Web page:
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Basically I want the best solution for the following problem:

    //  A.h
    @interface A : NSObject

    @end

    //  A.m
#import "A.h"

@implementation A

- (id)init
{
    self = [super init];
    if (self) {
        [self childWillOverride];
    }
    return self;
}

- (void)childWillOverride {
    NSLog(@"childWillOverride - A");
}
@end
//  B.h
#import <UIKit/UIKit.h>
#import "A.h"

@interface B : A

@end

//  B.m
#import "B.h"

@implementation B

- (id)init
{
    self = [super init];
    if (self) {
        [self childWillOverride];
    }
    return self;
}

- (void)childWillOverride {
    [super childWillOverride]; // This is not possible
    NSLog(@"childWillOverride - B");
}

@end

I don't want to move the function name to A.h or I don't want to create a new Category or .h file for the function name. Do you have other ideas?

share|improve this question
1  
By the way, I believe when you init the B object you will call B's childWillOverride twice, which I'm doubt was your intent. – Rob Jun 29 '13 at 11:44
    
So [[A alloc] init] should call childWillOverride from A? And [[B alloc] init] should call childWillOverride from B or both? – Martin R Jun 29 '13 at 15:28
    
@MartinR When B's init calls A's init, and when A's init subsequently calls [self childWillOverride], it actually ends up calling B's implementation of childWillOverride (which subsequently calls A's implementation). Thus, when B's init called [super init], it actually called childWillOverride already, and presumably should not do so again. – Rob Jun 30 '13 at 3:03
1  
@Rob: My question was meant for the OP, as to find out what he wants to achieve. – Martin R Jun 30 '13 at 3:54
up vote 7 down vote accepted

Personally, I'd rather just create a separate .h file for those protected methods, like Apple did for <UIKit/UIGestureRecognizerSubclass.h>.

Another approach (which I don't like), is to use a private class extension:

Thus, your B.m would be:

#import "B.h"

@interface A ()
- (void) childWillOverride;
@end

@implementation B

- (id)init
{
    self = [super init];
    if (self) {
        [self childWillOverride];
    }
    return self;
}

- (void)childWillOverride {
    [super childWillOverride]; // This is now possible
    NSLog(@"childWillOverride - B");
}

@end

I don't like using class extensions this way (it's strange to define the private implementation of A in B's .m file), so I'd personally use the separate .h approach.

share|improve this answer
1  
I didn't know that the apple is solving the problem in that way. I dont' like the solution where I define the private A method in B too. – flatronka Jun 29 '13 at 12:06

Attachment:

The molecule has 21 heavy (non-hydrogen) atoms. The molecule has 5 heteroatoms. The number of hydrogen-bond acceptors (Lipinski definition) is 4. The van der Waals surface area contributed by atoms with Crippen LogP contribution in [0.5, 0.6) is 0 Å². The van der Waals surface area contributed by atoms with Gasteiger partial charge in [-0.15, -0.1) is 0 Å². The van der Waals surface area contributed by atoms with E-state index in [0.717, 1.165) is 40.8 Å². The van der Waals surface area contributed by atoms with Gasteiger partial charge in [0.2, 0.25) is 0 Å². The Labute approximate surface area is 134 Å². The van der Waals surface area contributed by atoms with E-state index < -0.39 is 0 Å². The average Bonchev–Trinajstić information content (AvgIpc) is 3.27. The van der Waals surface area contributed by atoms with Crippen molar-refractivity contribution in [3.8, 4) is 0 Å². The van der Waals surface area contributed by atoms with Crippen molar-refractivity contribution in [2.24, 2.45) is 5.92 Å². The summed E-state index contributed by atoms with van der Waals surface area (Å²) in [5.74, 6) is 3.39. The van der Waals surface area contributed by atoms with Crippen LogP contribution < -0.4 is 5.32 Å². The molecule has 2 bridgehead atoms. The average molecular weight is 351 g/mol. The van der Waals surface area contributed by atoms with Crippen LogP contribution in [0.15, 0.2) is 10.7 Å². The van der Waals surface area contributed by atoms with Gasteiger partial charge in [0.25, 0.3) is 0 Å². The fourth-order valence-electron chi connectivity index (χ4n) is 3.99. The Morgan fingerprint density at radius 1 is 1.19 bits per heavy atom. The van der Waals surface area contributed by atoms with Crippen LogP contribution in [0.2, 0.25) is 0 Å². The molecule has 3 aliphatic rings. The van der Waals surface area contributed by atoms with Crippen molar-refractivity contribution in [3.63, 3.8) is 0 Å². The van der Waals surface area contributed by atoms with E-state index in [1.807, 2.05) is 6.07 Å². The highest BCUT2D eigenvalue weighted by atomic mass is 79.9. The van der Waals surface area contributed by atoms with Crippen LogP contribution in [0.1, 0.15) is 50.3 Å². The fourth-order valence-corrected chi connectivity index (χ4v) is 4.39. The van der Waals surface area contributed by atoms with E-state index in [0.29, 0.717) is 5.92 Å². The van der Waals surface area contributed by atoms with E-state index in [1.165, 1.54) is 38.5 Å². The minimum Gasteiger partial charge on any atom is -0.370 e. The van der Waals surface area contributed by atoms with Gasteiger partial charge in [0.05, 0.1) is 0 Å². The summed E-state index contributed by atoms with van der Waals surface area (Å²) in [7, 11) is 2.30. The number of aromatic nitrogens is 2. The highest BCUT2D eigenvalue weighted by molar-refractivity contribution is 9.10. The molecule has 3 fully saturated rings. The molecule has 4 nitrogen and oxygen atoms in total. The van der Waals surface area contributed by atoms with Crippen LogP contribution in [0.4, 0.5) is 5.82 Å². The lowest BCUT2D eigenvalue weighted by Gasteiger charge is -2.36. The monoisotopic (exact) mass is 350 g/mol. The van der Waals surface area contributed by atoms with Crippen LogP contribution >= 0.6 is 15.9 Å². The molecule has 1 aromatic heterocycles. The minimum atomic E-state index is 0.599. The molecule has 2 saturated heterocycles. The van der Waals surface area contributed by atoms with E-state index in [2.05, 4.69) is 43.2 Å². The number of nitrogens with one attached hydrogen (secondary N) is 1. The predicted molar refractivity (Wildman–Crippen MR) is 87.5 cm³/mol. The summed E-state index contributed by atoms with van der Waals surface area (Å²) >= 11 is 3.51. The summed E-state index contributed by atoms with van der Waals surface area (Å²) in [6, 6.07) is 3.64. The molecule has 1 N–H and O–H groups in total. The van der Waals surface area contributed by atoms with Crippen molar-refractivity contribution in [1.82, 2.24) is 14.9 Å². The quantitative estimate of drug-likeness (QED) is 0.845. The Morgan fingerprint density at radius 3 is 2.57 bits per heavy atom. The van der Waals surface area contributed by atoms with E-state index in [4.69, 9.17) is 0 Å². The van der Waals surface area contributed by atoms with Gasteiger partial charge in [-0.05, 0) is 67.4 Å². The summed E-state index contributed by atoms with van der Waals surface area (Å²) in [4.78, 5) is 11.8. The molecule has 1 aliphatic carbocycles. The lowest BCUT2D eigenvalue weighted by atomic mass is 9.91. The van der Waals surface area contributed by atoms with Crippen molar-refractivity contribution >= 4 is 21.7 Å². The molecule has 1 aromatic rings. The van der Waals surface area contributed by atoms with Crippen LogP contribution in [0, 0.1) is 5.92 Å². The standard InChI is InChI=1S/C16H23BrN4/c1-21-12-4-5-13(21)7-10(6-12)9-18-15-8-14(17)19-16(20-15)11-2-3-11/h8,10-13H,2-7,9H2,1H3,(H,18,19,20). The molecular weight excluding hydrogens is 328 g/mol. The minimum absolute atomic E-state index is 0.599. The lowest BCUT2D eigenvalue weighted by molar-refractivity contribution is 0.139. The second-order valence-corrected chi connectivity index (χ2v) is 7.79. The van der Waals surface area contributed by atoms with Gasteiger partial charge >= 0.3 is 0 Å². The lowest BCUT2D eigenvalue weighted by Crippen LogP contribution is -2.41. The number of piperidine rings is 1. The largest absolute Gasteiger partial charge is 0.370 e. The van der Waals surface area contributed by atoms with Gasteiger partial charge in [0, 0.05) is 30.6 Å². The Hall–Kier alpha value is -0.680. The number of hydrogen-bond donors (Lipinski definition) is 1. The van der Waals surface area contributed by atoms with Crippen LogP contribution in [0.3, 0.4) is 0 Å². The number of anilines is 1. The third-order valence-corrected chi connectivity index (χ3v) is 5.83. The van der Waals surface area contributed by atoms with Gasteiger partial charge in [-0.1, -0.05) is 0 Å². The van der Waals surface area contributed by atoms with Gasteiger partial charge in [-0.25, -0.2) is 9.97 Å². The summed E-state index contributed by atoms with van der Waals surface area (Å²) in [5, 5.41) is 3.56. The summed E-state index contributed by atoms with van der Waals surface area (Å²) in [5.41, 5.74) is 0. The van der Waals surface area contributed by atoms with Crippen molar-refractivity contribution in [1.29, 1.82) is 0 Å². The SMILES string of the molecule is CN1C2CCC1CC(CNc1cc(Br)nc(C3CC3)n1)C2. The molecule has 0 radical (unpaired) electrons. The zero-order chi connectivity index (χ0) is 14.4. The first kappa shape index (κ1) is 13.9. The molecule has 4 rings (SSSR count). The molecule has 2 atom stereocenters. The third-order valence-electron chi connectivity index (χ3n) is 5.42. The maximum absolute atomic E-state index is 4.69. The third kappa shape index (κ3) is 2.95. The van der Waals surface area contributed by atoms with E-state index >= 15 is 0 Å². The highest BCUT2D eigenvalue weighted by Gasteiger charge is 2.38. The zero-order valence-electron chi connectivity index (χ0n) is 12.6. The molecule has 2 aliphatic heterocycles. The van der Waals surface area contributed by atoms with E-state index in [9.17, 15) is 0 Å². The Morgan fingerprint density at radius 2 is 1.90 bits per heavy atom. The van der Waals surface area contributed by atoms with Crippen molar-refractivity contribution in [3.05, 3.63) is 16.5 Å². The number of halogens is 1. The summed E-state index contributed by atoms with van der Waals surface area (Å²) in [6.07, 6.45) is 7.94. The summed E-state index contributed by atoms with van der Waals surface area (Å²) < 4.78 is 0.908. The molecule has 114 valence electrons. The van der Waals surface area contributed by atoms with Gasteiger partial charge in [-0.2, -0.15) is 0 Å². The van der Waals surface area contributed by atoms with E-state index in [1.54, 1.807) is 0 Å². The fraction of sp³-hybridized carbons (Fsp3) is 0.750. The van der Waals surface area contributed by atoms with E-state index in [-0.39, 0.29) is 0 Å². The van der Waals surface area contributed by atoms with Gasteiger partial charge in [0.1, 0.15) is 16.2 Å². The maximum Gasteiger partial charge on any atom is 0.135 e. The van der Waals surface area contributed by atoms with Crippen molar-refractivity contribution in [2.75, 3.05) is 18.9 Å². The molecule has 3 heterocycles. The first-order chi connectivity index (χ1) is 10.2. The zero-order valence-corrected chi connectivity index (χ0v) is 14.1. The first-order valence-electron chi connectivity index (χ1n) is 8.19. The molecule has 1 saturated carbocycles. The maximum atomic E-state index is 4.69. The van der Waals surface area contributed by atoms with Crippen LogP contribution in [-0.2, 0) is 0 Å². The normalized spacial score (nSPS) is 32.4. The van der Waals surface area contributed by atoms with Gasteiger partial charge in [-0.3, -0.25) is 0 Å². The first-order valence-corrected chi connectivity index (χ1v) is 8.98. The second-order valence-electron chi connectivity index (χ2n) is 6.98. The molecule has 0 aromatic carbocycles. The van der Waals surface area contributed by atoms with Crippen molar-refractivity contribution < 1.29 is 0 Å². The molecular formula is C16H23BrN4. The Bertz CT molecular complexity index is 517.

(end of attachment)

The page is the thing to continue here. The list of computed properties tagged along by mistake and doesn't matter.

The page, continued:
1  
@flatronka - you are trying to do something you shouldn't, override a private method, so you are going to get your hands dirty one way or another. The solution shown by Rob has the benefit of being pretty clean, why don't you like it? The other solution is to call runtime methods to locate the actual implementation of the method and to call it directly - far more messy. – CRD Jun 29 '13 at 19:30

I use a protected category for this kind of thing:

// A.h
@interface A : NSObject
@end

// A.m
#import "A.h"
@implementation A
- (void)subclassWillOverrideButNobodyElseWill
{
  NSLog(@"Heyyyyyy");
}
@end

// A+Protected.h
#import "A.h"
@interface A (Protected)
- (void)subclassWillOverrideButNobodyElseWill;
@end

// B.h
@interface B : A
@end

// B.m
#import "A+Protected.h"
@implmentation B
- (void)subclassWillOverrideButNobodyElseWill
{
  [super subclassWillOverrideButNobodyElseWill]
  NSLog(@"Worrrrrrld");
}
@end

// Something.m
B *b = [B new];
[b subclassWillOverrideButNobodyElseWill];

// Console results:
Heyyyyyy
Worrrrrrld
share|improve this answer

You can use the following code

if ([super respondsToSelector:@selector(childWillOverride)]) {
    [super performSelector:@selector(childWillOverride)];
}
share|improve this answer
    
good idea, but this causes stackoverflow :) – flatronka Jun 29 '13 at 11:51
    
No it doesn't as we will call the super not self. – mohamede1945 Jun 29 '13 at 12:05
1  
@mohamede1945 - Sorry but flatronka is correct. While not a bad approach to explore it doesn't work. The super call effectively tells the runtime at what point in the inheritance hierarchy to start its search for a method, and in your example the method being searched for is performSelector:. Whether you start at self or super a search for performSelector: will find the same method, and that method will start its own search at self... – CRD Jun 29 '13 at 19:26

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